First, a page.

Welcome to another edition of This Week In Hot Takes! Here’s a look at the hottest sports media takes from Sept. 15-21. 

5. Will Cain rips Kyrie Irving: It’s always nice when the ESPN echo chamber can feed in on itself, and that’s exactly what they did this week, with Cain going on First Take Tuesday to rip the comments Irving made on the show Monday. If you want six minutes of video of that (some of it involves Max Kellerman weighing in too), here it is:

Some highlights: “It’s my job to tell the truth. And the fact of the matter is, the truth of the matter is, that Kyrie Irving yesterday brought out a wheelbarrow full of BS, took out a shovel, threw it on this table and expected you three to eat it up with a smile. He condescendingly looked at all of you, especially you, Max, and suggested somehow, he’s above question.”

“What we do is analyze, sometimes criticize, and do our best to understand a pseudo-philosophical cryptic dodging demeanor that he brought out here to evade every single tough question. Set aside that he apparently considers himself some kind of philosopher king that can weave word salads around every question you guys asked, he contradicted himself within a matter of multiple questions.”

Calling Irving out for question evasion is fair (but did this really need to be a First Take segment, especially from someone who wasn’t involved in the initial interview?), but the rhetoric Cain uses here is cranked up to 11, as are the scatological references. If there’s anyone who considers himself some sort of philosopher king, it would appear to be Cain. He certainly rode a pretty high horse into this one.

Rating: ??

4. Phil Mushnick plays the hits: New York Post columnist and supposed media critic Phil Mushnick has become famous for repeatedly trotting out certain kinds of takes on games starting too late, broadcasters “glorifying” celebrations, foreign players being undeserving of NCAA scholarships, and Mike Francesa and ESPN being worthy of constant criticism. Mushnick cranked out three columns this week and managed to hit all of those notes, and not in any particularly new, interesting or original ways; these could have been written by a Mushnick predictive text generator. It’s the double album of Mushnick’s greatest hits, or more accurately, his set at the county fair thirty years after his prime. Here are a few lowlights; first, late starts.

Consider that TV money, Monday night, will give locals a chance to start 0-2 — not seeing the end of the season’s first two Giants’ games as they begin and end too late. Yet Roger “Good Investments” Goodell boasts he’s a consumer altruist, “It’s all about our fans.”

Yes, Monday Night Football runs too late. That’s the whole point of prime time, obviously, carefully orchestrated so no one will watch it. Well, at least not those with Mushnick’s bedtimes. How about celebrations?

In the first quarter, Buffalo running back Mike Tolbert hit a hole then ran for a first down. It was worth seeing again. But the replay CBS chose to show — and in slow-motion, for emphasis — was Tolbert’s post-play demonstrations of excessive self-regard, his me-dancing.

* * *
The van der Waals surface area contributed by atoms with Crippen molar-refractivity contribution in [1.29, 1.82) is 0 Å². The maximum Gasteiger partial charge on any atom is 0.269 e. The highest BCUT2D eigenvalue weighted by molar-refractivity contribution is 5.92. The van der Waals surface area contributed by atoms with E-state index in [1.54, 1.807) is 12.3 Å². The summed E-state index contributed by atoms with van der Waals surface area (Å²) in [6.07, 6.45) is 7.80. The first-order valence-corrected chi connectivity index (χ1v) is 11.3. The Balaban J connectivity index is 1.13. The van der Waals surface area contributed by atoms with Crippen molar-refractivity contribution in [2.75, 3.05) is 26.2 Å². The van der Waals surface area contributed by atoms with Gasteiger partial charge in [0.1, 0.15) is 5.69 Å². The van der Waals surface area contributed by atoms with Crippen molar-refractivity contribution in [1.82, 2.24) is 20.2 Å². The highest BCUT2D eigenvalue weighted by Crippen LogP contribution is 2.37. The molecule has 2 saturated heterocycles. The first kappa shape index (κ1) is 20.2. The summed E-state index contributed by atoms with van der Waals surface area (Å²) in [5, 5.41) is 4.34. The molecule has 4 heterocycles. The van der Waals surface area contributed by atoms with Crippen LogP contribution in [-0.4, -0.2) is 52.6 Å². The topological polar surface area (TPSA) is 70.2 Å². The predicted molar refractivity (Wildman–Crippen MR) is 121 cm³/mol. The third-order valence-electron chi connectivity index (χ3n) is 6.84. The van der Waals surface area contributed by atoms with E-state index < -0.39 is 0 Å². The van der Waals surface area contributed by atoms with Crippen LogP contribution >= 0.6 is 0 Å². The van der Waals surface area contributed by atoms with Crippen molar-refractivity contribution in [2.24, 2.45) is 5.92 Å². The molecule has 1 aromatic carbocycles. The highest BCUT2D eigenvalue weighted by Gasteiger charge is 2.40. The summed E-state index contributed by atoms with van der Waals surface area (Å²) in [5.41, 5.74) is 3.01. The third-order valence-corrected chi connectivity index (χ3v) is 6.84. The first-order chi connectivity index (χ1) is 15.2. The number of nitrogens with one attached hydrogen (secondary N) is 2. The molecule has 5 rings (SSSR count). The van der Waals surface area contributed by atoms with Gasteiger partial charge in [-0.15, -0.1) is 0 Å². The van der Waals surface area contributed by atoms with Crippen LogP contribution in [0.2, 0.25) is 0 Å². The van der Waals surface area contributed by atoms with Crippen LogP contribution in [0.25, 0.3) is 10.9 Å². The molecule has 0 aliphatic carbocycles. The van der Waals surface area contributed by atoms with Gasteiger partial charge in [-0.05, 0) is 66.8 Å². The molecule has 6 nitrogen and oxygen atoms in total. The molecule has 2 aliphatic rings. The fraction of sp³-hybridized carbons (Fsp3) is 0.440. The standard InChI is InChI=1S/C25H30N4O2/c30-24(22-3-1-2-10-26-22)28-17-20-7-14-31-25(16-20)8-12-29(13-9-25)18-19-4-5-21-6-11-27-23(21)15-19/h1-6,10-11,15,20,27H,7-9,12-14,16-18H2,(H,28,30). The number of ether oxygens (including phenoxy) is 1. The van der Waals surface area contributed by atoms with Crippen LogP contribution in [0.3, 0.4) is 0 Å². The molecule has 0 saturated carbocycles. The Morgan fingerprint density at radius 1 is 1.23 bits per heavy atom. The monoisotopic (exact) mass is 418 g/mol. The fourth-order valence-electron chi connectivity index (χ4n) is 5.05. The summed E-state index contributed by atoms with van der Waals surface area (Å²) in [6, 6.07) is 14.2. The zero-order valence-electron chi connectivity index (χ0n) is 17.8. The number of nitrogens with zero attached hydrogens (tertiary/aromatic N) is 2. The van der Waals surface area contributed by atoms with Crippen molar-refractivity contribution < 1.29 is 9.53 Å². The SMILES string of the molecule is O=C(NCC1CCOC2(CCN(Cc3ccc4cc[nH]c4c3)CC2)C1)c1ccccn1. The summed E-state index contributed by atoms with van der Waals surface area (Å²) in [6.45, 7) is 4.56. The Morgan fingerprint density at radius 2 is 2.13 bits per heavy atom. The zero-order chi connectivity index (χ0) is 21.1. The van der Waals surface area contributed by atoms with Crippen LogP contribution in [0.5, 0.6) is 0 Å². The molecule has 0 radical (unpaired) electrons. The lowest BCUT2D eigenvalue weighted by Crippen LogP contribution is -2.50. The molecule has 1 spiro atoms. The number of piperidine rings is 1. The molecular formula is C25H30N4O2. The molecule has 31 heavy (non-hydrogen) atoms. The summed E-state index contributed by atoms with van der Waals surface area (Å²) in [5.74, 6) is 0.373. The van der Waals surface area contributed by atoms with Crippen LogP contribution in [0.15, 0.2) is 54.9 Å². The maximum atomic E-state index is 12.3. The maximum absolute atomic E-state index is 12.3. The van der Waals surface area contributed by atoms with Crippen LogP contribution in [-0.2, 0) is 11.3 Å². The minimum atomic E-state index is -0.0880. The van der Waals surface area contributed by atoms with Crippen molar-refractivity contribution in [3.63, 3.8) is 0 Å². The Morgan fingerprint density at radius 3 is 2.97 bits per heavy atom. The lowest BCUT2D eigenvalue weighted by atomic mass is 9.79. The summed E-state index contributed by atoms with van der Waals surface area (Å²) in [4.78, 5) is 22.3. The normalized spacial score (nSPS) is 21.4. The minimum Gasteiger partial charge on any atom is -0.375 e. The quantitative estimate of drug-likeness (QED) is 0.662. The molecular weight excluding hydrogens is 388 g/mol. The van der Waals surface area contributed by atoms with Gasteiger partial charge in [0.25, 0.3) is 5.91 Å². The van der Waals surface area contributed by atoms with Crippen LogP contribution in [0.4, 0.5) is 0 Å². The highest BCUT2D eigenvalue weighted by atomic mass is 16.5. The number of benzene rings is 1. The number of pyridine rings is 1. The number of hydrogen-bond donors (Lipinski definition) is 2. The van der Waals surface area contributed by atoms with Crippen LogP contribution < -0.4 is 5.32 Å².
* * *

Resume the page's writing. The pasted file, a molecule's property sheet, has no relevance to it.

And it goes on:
What was the point? Where was the upside? At a time when youth sports leagues are losing qualified refs and umpires because they no longer will suffer the uncivilized behavior of self-absorbed parents, coaches and kids, why is TV so eager to keep churning out more young creeps?

Maybe Mushnick will join Piers Morgan and Jason Whitlock in criticizing rap music next. How about foreigners?

Winning at all costs: The state-funded University of Delaware was proud to report it won two women’s field hockey games last weekend, led by Greta Nauck, from Germany, and Femke Strien, one of six delaware players from The Netherlands. Guess no Delaware kids were in need of their scholarships.

Or Francesa?

Francesa: This week, in a maudlin imitation of both Jimmy Stewart and Gary Cooper as the one man in Tombstone to turn to, the last-chance bastion of altruism, kindness and self-sacrifice, Francesa volunteered to The Post that he volunteered to ride in — or have his driver, Julio, drive him — to save CBS Radio from ruin, thus he may delay his December departure and first-ballot Sainthood.

Francesa: “The only thing I said [to management] is that I would not turn my back on the company if I thought it was in trouble.”

Thus the future of CBS Radio awaits Francesa’s decision as to whether he’ll dam the flood, rescue the low-landers, save the crops and the cattle. “Aw, shucks, if they need me to keep the town from collapsin’, I reckon I might stick around a spell longer.”

Or ESPN, this time for daring to show a highlight of a boxer being punched in the groin by his opponent’s kid during a weigh-in?

We shouldn’t be surprised, but ESPN’s “SportsCenter” included that delightful highlight within “Friday Funnies.” Without anchors Linda Cohn and Stan Verrett explaining why it was funny, they told us it is.

You can’t shame the shameless. That’s TV. And our kids and our sports continue to reap the damage.

The real damage is from reading too many Mushnick columns. Play “Free Bird,” Phil.

Rating: ???

3. Charles Barkley, Rob Parker, Kristine Leahy and Colin Cowherd rip “coddled” NBA players: We’ve seen plenty of hot takes on NBA teams resting stars before, and we got a new batch this week thanks to the reports of NBA commissioner Adam Silver trying to reduce the practice (especially for nationally-televised games). That led to Barkley ripping the league’s “poor babies” and Cowherd and Parker building off that. First, Barkley:

Parker (accurately described as a “FS1 instigator” here):

And Cowherd and Leahy:

Criticizing the current resting practices is one thing, but the way that all these personalities do it is incredibly hot-takey. There’s little discussion of the goal (avoiding injuries and keeping players fresh for crucial playoff games), and lots of “they’re spoiled!” And that’s more hot take than actual analysis.

Rating: ???? for all.

2. Skip Bayless, Shannon Sharpe, Michael Powell and Maggie Gray all toss steroid speculation out there without evidence: It’s rare to find the same hot take on Undisputed, in a New York Times column, and in a Sports Illustrated video, but that’s what we got this week thanks to MLB’s all-time single-season total home run record being broken (funnily enough, by struggling Royals’ left fielder Alex Gordon). This season has seen a lot of players reach high home run totals while otherwise struggling, like the Rangers’ Rougned Odor, but there are logical and scientific explanations for that, especially when it comes to juiced balls and the emphasis on HR-or-nothing strategies (high launch angles and high strikeout tolerance). But, in the famed “gotta ask the question” tradition, that’s instead led to a whole lot of sports media people bringing up steroid use without any evidence. First, Sharpe and Bayless on FS1’s Undisputed:

Sharpe: “Something’s juiced, the ball, the players, because how are you hitting more home runs in an allegedly steroid-free era than they hit in the steroid era? It was like, and this is what people couldn’t understand about Lance Armstrong, how is the only clean athlete beating all the athletes that cheated? …Something ain’t right. Something in the milk ain’t clean, Joy.”